The bottom line: Everyone knew going in that LSU's running game was going to be its bread and butter, and with the exception of No. 2 Florida, nobody has been able to do anything about it. Whether Hill maintains his mojo or someone else steps into his place, the Tigers have one of the deepest and most potent stables in the league. Grade: A
The breakdown: Mettenberger hasn't been playing like a Heisman candidate, but the receiving corps quite simply hasn't carried its share of the load. The drops and lapses in communication have been persistent all season, and it shows considering Beckham is averaging the most yards per game with a mere 52. Everyone else is averaging fewer than 30 yards per game. It's a fitting microcosm for the season that the longest pass play of the season, a 56-yarder to Beckham, ended in a fumble that Florida recovered for a crucial momentum swing.
Boone has got to be happy he decided to return for another season after flirting with a transfer in January. He's not lighting the league on fire, but he's proven to be Mettenberger's go-to guy with four of the receiving corps' seven touchdowns. His stupendous diving touchdown against A&M was the best pass play against SEC competition this season.
Clement and Jacobs have proven surprisingly reliable as safety options in the passing game, and they're contributions to run blocking are invaluable. But we've known from the beginning that they were never going to be threats to make plays -- they've combined for just seven receptions for 48 yards.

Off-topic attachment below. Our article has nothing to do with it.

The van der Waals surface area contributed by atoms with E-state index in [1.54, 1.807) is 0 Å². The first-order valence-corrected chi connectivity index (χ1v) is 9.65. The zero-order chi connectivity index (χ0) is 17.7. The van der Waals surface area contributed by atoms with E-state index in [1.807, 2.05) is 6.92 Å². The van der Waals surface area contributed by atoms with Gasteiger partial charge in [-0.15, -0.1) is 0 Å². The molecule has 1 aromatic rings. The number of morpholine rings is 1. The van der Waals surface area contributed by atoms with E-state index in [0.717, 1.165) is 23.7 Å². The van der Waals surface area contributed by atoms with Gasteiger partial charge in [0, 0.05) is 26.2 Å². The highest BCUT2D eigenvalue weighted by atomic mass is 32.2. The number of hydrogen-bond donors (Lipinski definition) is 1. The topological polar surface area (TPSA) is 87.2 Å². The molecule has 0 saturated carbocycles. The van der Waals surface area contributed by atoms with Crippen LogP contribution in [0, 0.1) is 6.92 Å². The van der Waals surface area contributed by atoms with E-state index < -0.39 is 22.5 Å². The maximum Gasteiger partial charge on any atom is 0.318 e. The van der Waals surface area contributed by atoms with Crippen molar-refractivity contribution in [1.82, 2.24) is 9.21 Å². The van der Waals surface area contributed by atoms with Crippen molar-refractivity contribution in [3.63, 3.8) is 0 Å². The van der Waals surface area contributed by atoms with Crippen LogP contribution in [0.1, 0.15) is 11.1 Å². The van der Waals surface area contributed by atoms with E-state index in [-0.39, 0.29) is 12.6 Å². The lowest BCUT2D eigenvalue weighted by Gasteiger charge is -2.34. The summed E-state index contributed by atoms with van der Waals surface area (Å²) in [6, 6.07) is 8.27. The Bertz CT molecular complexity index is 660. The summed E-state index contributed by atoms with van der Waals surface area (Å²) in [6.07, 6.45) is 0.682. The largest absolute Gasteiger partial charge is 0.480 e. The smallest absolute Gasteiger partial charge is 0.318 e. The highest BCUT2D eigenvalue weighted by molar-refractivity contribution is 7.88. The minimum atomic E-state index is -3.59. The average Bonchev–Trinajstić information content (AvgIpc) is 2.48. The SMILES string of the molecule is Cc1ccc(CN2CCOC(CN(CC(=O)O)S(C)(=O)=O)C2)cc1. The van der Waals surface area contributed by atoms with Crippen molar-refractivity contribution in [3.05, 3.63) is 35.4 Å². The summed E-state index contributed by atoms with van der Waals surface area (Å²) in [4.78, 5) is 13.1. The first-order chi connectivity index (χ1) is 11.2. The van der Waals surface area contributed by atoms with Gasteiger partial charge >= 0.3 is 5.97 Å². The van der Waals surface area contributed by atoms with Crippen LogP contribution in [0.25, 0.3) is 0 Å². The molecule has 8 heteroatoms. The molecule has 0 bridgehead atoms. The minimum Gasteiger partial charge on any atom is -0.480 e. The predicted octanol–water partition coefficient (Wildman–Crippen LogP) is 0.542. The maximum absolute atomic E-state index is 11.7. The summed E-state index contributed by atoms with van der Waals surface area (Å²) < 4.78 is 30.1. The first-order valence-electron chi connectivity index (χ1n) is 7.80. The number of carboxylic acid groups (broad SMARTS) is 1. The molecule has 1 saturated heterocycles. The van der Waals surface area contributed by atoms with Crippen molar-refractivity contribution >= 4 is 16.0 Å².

The bottom line: If Mettenberger is going to step up, he needs his receivers to take the step with him. There's no telling how much better the quarterback's 56.6 completion percentage or 177 yards per game would be if not for the drops, fumbles and miscommunications on route running. Grade: C
The breakdown: Miles said Wednesday night that Williford should be ready to return to the lineup against Alabama after missing several weeks because of a concussion, although he has yet to practice. Turner has been excellent on the right side next to Alexander, as the youngsters have excelled to pave the way for back-to-back 200-yard rushing games after the debacle against Florida.
Hopefully the injury woes are behind the Tigers -- it's hard to fathom how much worse they could get. Chris Faulk has been gone for the year since Week 1, Dworaczyk has missed part or all of several games with knee problems, Lonergan has had issues with back spasms, and Alex Hurst is still missing in action because of personal issues. And that doesn't even factor in Williford's concussion.
Despite all of that, the line has reshuffled and bounced back from the ugly 42-yard, four-sack performance against the Gators. The ground game eclipsed 200 yards against both South Carolina and Texas A&M, and the Gamecocks and Aggies combined to sack Mettenberger just three times in those two games.
The bottom line: Things have gone so wrong for this unit that it reads almost like a comedy of errors -- or a tragedy of some sort. The Keystone Cops come to mind with regard to how absurd it's been. All that said, more often than not the line has protected its quarterback and paved the way for big rushing games. Hard to argue with that. Grade: B+